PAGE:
Roadblock. One evening, one or two years ago (cant really remember, I have a fried brain), somewhere between my workplace and home, around 4 AM. One policeman holding my Driving License, flashlight brightly shone on it, and he said to me, ‘If you can pronounce your full name, you can go”. My mouth opened. “I was joking Ma’am. Drive safely, here’s your card”.
Fast forward to one Sunday evening. Bedroom, few minutes after midnight. I was laughing and crying at the same time, reading this post on computer about someone called Doo-doo Bop-bop-bop got arrested (go google it yourself). I got to the point where my beloved hubby got up, mumbling “I have to get some sleep. I have to wake up in 4 hours”. Gotta tell you, belly laughing-wiping tears off your check is something you cant do every day… but being in local channel after your sleep-deprived hubby chokes on you isnt really in my plan either (Oh hunny, I am just joking. I know you wont do that).
You know what we have in common? Mr. Bop and me? We both have a mouthful of name to say.
Growing up, I never liked my name. It’s so overly common in Indonesia and the first impression would be a name for mbok jamu, a street vendor lady that carries a big basket of herbs drinks on her back, selling drinks in her traditional clothes. Noooot really what I had in mind to see myself in the future. I started having preference being called with my nickname, or my middle name. Anything but Sri.
Once in awhile I got a kick outta it. Think dentist office. Think a lady that look at my name, try to say it and hope she gets it right for the first time so I wont get offended (I wont, but she doesnt know, does she?)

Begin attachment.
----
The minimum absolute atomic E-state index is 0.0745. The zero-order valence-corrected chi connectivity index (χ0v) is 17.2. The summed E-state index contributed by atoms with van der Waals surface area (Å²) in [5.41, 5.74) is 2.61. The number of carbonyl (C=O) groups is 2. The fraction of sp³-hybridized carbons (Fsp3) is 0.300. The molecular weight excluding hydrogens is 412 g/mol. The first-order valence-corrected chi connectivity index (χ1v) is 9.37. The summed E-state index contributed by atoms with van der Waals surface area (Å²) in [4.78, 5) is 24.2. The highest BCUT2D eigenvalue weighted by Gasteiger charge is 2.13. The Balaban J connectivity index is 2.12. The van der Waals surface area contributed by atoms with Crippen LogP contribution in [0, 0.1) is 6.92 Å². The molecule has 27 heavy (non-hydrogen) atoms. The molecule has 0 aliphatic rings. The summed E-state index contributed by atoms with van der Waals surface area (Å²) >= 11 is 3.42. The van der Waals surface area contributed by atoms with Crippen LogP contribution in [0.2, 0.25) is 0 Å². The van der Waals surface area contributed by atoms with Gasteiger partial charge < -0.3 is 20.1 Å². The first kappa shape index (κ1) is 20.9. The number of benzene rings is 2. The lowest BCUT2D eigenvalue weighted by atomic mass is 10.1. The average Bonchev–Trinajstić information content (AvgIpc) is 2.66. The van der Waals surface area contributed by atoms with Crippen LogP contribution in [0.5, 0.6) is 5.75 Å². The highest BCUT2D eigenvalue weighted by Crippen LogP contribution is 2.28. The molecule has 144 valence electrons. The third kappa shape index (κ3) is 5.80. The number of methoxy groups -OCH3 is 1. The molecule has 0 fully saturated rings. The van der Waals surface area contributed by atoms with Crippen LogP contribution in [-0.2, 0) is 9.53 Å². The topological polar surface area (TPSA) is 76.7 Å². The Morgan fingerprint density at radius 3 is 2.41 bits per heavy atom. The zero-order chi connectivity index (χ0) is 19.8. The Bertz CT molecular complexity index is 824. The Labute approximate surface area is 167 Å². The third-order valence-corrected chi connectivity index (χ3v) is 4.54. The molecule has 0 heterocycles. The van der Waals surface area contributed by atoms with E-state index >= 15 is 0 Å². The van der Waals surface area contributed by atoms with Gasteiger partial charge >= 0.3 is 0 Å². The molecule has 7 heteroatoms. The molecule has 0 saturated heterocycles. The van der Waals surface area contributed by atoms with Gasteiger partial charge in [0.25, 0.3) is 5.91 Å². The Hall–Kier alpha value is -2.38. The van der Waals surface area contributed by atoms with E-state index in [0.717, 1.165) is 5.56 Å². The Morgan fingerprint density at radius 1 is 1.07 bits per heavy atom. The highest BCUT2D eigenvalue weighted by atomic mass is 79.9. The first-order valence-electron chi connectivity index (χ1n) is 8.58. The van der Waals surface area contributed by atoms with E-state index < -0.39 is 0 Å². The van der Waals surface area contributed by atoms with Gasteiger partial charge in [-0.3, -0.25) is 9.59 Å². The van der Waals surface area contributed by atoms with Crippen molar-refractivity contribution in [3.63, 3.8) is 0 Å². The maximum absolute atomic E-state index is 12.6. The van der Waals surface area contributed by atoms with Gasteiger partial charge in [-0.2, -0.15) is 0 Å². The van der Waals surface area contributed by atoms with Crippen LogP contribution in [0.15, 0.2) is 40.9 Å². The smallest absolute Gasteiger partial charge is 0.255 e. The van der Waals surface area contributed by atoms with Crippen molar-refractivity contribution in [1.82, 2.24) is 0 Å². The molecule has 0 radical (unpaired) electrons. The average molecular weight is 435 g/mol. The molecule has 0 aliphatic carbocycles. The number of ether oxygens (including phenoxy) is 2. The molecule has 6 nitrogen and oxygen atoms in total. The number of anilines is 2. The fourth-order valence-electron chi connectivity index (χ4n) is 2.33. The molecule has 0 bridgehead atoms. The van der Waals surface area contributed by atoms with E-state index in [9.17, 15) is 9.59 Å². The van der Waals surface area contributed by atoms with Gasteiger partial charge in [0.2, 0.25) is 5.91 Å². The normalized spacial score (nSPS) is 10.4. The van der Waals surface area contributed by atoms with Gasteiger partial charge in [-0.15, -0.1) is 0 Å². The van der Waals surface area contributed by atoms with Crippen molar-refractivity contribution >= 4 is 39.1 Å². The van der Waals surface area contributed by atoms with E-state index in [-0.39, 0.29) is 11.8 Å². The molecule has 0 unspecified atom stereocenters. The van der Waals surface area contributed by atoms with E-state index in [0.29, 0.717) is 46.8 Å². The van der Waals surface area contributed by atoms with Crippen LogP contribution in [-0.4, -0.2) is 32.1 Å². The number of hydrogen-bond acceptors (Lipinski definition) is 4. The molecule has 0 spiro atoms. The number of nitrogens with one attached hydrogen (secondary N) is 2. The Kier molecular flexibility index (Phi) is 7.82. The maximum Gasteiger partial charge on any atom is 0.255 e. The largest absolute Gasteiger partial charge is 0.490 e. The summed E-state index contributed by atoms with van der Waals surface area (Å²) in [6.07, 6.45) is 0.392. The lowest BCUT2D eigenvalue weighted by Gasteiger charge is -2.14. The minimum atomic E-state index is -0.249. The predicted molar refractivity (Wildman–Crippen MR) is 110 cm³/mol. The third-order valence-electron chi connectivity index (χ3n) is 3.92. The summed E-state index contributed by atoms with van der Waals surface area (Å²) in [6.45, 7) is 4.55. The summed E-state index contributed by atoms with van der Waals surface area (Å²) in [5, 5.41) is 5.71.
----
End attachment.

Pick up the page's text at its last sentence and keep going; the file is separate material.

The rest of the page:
Then there’s a pain-in-the-butt, shaking-head time. Think conversation over the phone. “What’s your name again? Tree? Ree?” “It’s Sri, Sir.” “Oh, sorry, Lee”. “It’s S-R-I, Sir”. Cricket in the background. All the mispronounce, mispelled moments. Like a lady that I know from my son’s school that still calls me “Shray”.
It crossed my mind once or twice to change it. Well, not to Doo-Doo Bop-bop-bop, but something universal. Like Betty. Everyone knows how to say, write and pronounce Betty. It sounds so… south, so local. My home for almost 10 years. Not that I particularly like the name, it’s just something I can get away with, done with all the hassles. Any simple names will do. Doesnt have to be Betty. Well you got my point.
Now, at the other side of the earth. I am still called Sri. Tried to fight back for awhile, then I gave up. It’s just going nowhere so I start to accept it. Then American tongue gives some twist, an accent to it. Now it doesnt sounds like a name of mbok jamu anymore. It sounds… ethnic. A name from faraway land (it is, doh!) Now it sounds like ‘Sh-ree’ . Little bit longer and has an ‘h’. Hey you know what? It doesnt sound bad after all.
How come something as simple as name can be as amusing and a hassle at the same time? How come one name that I disliked actually can bring an arch up in the corner of my mouth? Bringing a lot of works for me and others but also teach me how to be patient and empathy? Was I bullying my then-husband-to-be when I asked him to fully spell my full name before he could marry me? (Later down the road he confessed he had a piece of paper with him with my name written on it).
And how come that it took an ocean to cross and an American accent to listen to, to actually fully grasp that my name, a name that my parents gave a lot of thoughts, is a fine name?
I am writing this not to defend any stupid names out there. Think Orangejello or Clamydia. Or if you are Indonesian, long time ago I once heard a name Korek (which means litterally a match to light a fire) and Mesyes (sprinkles on top of your cupcake). I am writing for my own sanity, a self-peace making moment you can say, after years of disliking something that was all right all along. I was making a fuss out of nothing. Nothing wrong with name Sri. Something was wrong with me for not accepting it. And now, at the other side of the pond where I am almost certain that most American doesnt know any other friend name Sri, well, I’m happy I’m their first Sri. And all the tongue-twisting moments, well, the credit goes to my parents.